At the University of Nebraska College of Pharmacy, experiential learning may involve working with world-famous international athletes. Students from the school, along with their counterparts from the university’s other health care schools, serve as on-site medical staff for several high-visibility sporting events, including the 2012 US Olympic Swim Trials, the 2013 US Figure Skating Championships, and several professional volleyball events.
“International athletes are one of the best groups of patients to care for,” said Allison Dering-Anderson, PharmD, RPh, clinical assistant professor of pharmacy practice, pharmacy preceptor, and a finalist for Civic Leader of the Year in Pharmacy Times
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Awards. “They are gracious. They say, ‘thank you’ more than any other group of patients I’ve ever cared for.”
The opportunity springs from a simple portion of Nebraska’s pharmacy laws: in the state, drugs cannot be dispensed from any location that is not a pharmacy. As a result, sports facilities cannot simply open a medication room during an event to temporarily store and dispense medicines, Dering-Anderson said.
She credits the University of Nebraska at Omaha’s head athletic trainer, Rusty McKune, and Dean Collier, PharmD, assistant professor of pharmacy practice at the University of Nebraska College of Pharmacy, for developing the collaborative practice model that meets the state law requirements—and allows students from the school to showcase their skills.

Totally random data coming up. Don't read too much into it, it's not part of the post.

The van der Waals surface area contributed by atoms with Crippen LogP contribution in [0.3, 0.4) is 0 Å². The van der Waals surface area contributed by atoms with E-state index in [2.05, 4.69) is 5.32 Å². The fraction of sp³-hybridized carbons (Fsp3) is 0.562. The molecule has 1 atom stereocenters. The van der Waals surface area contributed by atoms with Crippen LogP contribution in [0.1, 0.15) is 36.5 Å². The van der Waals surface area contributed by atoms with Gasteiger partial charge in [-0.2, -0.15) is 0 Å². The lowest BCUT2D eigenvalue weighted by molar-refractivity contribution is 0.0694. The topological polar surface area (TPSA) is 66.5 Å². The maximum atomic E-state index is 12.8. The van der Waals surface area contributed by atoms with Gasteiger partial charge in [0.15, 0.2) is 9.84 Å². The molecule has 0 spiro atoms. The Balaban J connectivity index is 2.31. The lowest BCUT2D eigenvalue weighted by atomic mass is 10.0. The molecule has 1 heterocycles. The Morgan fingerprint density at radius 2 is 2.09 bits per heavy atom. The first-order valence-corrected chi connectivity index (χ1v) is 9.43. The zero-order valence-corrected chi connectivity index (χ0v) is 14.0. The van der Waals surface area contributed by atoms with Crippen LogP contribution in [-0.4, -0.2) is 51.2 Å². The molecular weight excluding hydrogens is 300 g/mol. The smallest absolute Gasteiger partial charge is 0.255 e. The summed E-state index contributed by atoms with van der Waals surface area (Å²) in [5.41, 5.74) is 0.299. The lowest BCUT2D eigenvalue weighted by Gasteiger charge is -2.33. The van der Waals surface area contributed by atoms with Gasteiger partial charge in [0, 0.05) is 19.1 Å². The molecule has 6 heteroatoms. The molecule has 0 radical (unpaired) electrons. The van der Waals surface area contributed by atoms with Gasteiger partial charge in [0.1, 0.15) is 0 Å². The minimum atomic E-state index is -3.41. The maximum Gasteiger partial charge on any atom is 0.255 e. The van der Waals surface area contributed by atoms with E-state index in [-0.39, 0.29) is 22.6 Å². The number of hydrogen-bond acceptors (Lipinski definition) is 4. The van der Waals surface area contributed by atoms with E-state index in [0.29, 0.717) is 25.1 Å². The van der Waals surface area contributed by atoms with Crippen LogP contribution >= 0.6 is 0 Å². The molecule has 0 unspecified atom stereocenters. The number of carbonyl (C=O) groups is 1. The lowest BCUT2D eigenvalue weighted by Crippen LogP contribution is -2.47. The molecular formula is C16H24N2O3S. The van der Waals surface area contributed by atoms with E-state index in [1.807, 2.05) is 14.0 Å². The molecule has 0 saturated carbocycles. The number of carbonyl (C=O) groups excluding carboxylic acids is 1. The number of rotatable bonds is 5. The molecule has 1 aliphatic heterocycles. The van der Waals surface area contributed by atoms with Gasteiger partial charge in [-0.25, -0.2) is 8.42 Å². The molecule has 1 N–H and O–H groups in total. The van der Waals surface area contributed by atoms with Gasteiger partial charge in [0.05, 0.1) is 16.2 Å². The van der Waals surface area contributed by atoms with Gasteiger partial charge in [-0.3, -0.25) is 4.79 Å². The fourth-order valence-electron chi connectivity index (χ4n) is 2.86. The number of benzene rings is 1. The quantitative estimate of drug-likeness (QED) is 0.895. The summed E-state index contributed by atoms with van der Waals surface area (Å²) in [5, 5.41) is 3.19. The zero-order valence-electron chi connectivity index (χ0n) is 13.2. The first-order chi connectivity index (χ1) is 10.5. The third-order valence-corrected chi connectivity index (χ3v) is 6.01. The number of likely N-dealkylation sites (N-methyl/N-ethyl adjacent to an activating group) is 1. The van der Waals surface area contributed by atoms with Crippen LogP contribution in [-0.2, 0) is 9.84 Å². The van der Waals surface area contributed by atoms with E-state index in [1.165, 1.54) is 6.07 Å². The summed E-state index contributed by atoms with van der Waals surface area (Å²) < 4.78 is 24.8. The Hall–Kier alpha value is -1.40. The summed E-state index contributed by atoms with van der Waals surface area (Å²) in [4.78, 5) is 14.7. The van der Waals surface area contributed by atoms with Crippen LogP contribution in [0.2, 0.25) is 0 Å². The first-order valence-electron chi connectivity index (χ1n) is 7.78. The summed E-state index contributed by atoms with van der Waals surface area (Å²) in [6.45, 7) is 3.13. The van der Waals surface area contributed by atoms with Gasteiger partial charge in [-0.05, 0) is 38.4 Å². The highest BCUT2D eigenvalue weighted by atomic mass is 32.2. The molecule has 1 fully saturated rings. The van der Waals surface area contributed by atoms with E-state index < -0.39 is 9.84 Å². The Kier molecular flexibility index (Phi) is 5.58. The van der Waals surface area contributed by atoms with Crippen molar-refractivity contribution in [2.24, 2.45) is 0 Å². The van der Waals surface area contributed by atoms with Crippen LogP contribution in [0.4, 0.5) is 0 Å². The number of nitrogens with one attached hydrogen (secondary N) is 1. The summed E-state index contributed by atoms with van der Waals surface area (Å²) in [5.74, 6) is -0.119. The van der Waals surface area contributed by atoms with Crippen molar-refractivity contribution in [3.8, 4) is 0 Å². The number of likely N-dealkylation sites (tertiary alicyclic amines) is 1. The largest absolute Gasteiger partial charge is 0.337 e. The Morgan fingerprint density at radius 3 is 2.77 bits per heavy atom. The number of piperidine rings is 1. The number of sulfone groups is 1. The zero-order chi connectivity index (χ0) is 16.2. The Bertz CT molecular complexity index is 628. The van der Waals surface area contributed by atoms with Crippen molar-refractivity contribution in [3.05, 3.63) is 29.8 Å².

“Our students have the ability to work with the medical students, the physician assistant students, the physical therapy students, and the massage therapy students—who were a very big deal at the swim trials,” Dering-Anderson said.
The University of Nebraska Medical Center works with a retail pharmacy chain to fill the prescription orders during the athletic events, Dering-Anderson said. Although their preceptors are present, students from the various medical colleges diagnose, counsel, and treat the various health problems that arise on site. At the events, pharmacy preceptors oversee approximately 3 students each, which offers almost over-the-shoulder supervision, if needed.
Although several of the students work the sporting events as a for-credit experiential practice program, most of the students are volunteers, Dering-Anderson stresses. The opportunity is open to all pharmacy students, regardless of their year in school.
“It’s a great learning opportunity and a great way to give back,” she said.
Like most professional sporting events, students from all health professions must be aware of banned substances and banned routes of administration—but it’s an area where the pharmacy students shine.
“It was a very different concept for the other schools, dealing with banned substances, and that’s where our students really showed they were the experts,” Dering-Anderson said. “You could watch the students’ from the other professions eyes glaze over as [the pharmacy students] explained the substances that could not be used. The integrity in the clinical decisions was paramount—could these athletes be able to compete if they took this?”